Counseling Processes II. DEFINITION OF TERMS Counseling – the act or process of giving counsel – the process of assisting and guiding clients, especially by a trained person on a professional basis, to resolve personal, social, or psychological problems and difficulties – a generic term that is used to cover the several processes of interviewing, testing, guiding, advising, etc. designed to help an individual solve problems, plan for the future, etc. Process – a systematic series of actions directed to one end – a continuous action or series of changes taking place in a definite manner III. PRESENTATION AND DISCUSSION In counseling, there are many processes used by a counselor in his sessions with a client. These may be done in a specific order or however which way the counselor sees them to be appropriate.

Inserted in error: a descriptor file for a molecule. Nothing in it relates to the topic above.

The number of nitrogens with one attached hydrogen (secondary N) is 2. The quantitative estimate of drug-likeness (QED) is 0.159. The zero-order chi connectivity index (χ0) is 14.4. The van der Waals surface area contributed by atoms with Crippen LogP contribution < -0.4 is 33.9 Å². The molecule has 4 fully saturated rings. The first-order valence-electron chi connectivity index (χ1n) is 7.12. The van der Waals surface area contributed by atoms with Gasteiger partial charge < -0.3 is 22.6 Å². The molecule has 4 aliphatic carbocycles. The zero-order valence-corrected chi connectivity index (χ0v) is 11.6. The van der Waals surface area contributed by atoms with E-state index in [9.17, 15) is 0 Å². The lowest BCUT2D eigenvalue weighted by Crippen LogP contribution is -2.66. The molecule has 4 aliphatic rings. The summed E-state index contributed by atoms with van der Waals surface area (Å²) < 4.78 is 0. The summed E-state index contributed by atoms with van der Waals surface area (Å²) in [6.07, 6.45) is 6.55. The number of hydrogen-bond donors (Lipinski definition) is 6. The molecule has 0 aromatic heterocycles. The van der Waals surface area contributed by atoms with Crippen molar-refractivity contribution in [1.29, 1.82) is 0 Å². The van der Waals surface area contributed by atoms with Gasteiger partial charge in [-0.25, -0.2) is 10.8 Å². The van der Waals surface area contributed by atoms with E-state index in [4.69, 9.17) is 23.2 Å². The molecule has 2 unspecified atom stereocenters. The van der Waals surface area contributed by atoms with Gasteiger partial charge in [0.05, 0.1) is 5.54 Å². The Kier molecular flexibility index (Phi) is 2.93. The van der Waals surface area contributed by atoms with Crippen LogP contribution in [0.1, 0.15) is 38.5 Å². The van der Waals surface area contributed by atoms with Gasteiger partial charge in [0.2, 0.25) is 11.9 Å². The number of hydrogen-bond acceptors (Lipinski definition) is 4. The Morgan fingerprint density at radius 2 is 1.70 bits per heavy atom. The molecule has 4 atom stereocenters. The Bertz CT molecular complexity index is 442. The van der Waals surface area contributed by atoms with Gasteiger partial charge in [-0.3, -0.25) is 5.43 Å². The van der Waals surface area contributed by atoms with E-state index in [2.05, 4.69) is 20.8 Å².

Listed below are the different processes that may be undertaken during a counseling session. 1. Before meeting a counselee, the counselor tries to find out as much as he can about the former. This is done so that he may discern what will help the client most. Also, he has to fathom the counselee’s past so that he will know beforehand how he can help him. 2. The counselor and the counselee take some time to get to know each other.
This is a process that works both ways, as does the entire counseling process upon which they are about to embark. In the process, the counselee’s needs are assessed and appropriate therapy may be chosen. 3. Questionnaires or tests may be given to the counselee to prove or disprove the counselor’s initial findings. It may be too early to judge the counselee right away but this may help the counselor in the totality of the sessions. 4.